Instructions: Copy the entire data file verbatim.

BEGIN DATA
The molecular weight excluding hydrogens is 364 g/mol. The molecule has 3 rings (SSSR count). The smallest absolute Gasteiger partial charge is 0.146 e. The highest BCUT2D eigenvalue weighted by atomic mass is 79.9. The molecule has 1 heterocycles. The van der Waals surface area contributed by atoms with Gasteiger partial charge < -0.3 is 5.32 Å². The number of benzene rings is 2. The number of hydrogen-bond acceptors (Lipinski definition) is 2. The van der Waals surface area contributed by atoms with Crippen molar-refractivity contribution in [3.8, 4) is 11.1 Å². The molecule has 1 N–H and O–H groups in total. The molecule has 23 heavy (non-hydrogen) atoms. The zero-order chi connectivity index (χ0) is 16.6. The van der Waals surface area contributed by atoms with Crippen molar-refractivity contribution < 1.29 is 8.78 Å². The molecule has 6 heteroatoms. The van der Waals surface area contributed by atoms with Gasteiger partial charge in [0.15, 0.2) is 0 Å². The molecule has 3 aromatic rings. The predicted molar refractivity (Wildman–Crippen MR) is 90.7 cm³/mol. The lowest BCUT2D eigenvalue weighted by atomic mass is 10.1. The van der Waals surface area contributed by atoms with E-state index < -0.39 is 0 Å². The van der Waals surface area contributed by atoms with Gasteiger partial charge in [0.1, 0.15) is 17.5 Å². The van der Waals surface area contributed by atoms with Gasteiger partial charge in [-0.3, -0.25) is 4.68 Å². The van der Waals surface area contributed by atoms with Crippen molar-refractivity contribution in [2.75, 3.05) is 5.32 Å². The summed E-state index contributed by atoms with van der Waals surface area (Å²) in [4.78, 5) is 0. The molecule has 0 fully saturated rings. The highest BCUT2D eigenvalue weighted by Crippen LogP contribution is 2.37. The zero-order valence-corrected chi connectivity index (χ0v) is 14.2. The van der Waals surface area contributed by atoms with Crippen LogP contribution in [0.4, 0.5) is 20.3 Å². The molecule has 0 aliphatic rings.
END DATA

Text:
The molecular weight excluding hydrogens is 364 g/mol. The molecule has 3 rings (SSSR count). The smallest absolute Gasteiger partial charge is 0.146 e. The highest BCUT2D eigenvalue weighted by atomic mass is 79.9. The molecule has 1 heterocycles. The van der Waals surface area contributed by atoms with Gasteiger partial charge < -0.3 is 5.32 Å². The number of benzene rings is 2. The number of hydrogen-bond acceptors (Lipinski definition) is 2. The van der Waals surface area contributed by atoms with Crippen molar-refractivity contribution in [3.8, 4) is 11.1 Å². The molecule has 1 N–H and O–H groups in total. The molecule has 23 heavy (non-hydrogen) atoms. The zero-order chi connectivity index (χ0) is 16.6. The van der Waals surface area contributed by atoms with Crippen molar-refractivity contribution < 1.29 is 8.78 Å². The molecule has 6 heteroatoms. The van der Waals surface area contributed by atoms with Gasteiger partial charge in [0.15, 0.2) is 0 Å². The molecule has 3 aromatic rings. The predicted molar refractivity (Wildman–Crippen MR) is 90.7 cm³/mol. The lowest BCUT2D eigenvalue weighted by atomic mass is 10.1. The van der Waals surface area contributed by atoms with E-state index < -0.39 is 0 Å². The van der Waals surface area contributed by atoms with Gasteiger partial charge in [0.1, 0.15) is 17.5 Å². The van der Waals surface area contributed by atoms with Gasteiger partial charge in [-0.3, -0.25) is 4.68 Å². The van der Waals surface area contributed by atoms with Crippen molar-refractivity contribution in [2.75, 3.05) is 5.32 Å². The summed E-state index contributed by atoms with van der Waals surface area (Å²) in [4.78, 5) is 0. The molecule has 0 fully saturated rings. The highest BCUT2D eigenvalue weighted by Crippen LogP contribution is 2.37. The zero-order valence-corrected chi connectivity index (χ0v) is 14.2. The van der Waals surface area contributed by atoms with Crippen LogP contribution in [0.4, 0.5) is 20.3 Å². The molecule has 0 aliphatic rings.